On the pitching side, the Twins again look quite a bit like the 2022 Phillies. They rank fourth in fWAR (19.4), but pitchers Sonny Gray and Pablo López account for 50.5% of that production (9.8 WAR). The Phillies led the majors in pitcher WAR (24.4), and Nola and Wheeler are again their top two arms, though they account for a lesser percentage of this year’s total (40.2%).
On the Blue Jays’ staff, Kevin Gausman and José Berríos account for 44.4% of Toronto’s pitching WAR – the next best top concentration among non-bye clubs with quality pitching production. Chris Bassitt gives the club a third strong option.
That brings us to defense – which clubs could get away with being poor in this area?
Most playoff teams are above average to excellent defensively. Turning more balls in play into outs than other teams is a positive trait, after all.
But in the higher-strikeout, more homer-dependent postseason environment, it becomes a little less important to have a great glove. While a team should ideally have no weaknesses, the Phillies squeezed as much offense as they could into their lineup last fall and it worked.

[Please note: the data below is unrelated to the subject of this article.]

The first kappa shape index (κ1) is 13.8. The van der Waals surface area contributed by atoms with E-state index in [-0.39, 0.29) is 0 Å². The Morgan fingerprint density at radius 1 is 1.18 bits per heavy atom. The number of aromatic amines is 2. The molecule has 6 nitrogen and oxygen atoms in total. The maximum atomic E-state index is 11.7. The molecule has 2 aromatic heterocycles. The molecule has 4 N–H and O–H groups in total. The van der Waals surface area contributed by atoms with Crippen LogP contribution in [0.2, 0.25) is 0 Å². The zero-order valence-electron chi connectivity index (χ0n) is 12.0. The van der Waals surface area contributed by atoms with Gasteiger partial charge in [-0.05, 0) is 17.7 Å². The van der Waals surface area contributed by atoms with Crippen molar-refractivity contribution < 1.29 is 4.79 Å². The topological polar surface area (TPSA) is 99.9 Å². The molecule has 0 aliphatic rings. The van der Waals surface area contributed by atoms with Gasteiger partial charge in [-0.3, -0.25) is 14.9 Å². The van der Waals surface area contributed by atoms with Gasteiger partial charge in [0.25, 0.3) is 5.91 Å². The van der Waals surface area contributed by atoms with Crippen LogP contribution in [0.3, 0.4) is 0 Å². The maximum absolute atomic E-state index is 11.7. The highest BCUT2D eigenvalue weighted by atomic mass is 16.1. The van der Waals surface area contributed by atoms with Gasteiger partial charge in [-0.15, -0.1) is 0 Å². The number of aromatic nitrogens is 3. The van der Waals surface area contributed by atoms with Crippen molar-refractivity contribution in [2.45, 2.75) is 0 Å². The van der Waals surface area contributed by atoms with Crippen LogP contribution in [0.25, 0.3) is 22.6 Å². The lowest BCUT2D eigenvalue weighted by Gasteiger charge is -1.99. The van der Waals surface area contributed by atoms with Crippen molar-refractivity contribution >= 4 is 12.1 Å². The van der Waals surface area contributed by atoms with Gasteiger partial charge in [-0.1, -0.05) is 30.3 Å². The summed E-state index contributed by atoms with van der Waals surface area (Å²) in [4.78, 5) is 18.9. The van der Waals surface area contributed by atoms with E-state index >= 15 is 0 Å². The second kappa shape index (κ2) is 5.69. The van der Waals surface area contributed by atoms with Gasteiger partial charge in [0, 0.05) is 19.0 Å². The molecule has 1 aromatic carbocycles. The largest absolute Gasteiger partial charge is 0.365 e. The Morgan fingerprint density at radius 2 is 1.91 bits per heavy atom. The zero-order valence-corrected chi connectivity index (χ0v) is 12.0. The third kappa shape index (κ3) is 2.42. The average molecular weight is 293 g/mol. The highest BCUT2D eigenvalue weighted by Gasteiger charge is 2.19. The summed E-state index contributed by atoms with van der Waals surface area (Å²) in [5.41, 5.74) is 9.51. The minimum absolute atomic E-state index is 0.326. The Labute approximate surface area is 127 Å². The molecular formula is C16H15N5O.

There are two teams that rank below average according to DRS: the Phillies (again) and the Marlins.
The problem for the Marlins is they’re both a below-average power and overall offensive team, so any Phillies comp falls short.
It should also be noted: This year’s Phillies are attempting to play better defense. Schwarber’s played less outfield lately. He DH’d almost exclusively in September. Brandon Marsh recently shifted to playing more left field with prospect Johan Rojas manning center.
So, who are this year’s Phillies?
The Blue Jays have some premium starting pitching to lean into, and their bats could get hot at the right moment, though they lacked the Phillies’ regular-season power production.
Gausman could help push the Blue Jays deep into October. Daniel Shirey / Getty
It’s perhaps, well, the Phillies. Their roster and key contributors are very much the same as a year ago.
The closest comp is the Twins.
And like the Phillies a year ago, the Twins played their best baseball in the second half after a slow start. The caveat is that a number of injuries dampen their outlook.
Still, perhaps Minnesota can still follow the road map, end a dubious postseason streak, and surprise the baseball world. It can happen – the Phillies proved it a year ago. The postseason is a much different beast.
Travis Sawchik is theScore’s senior baseball writer.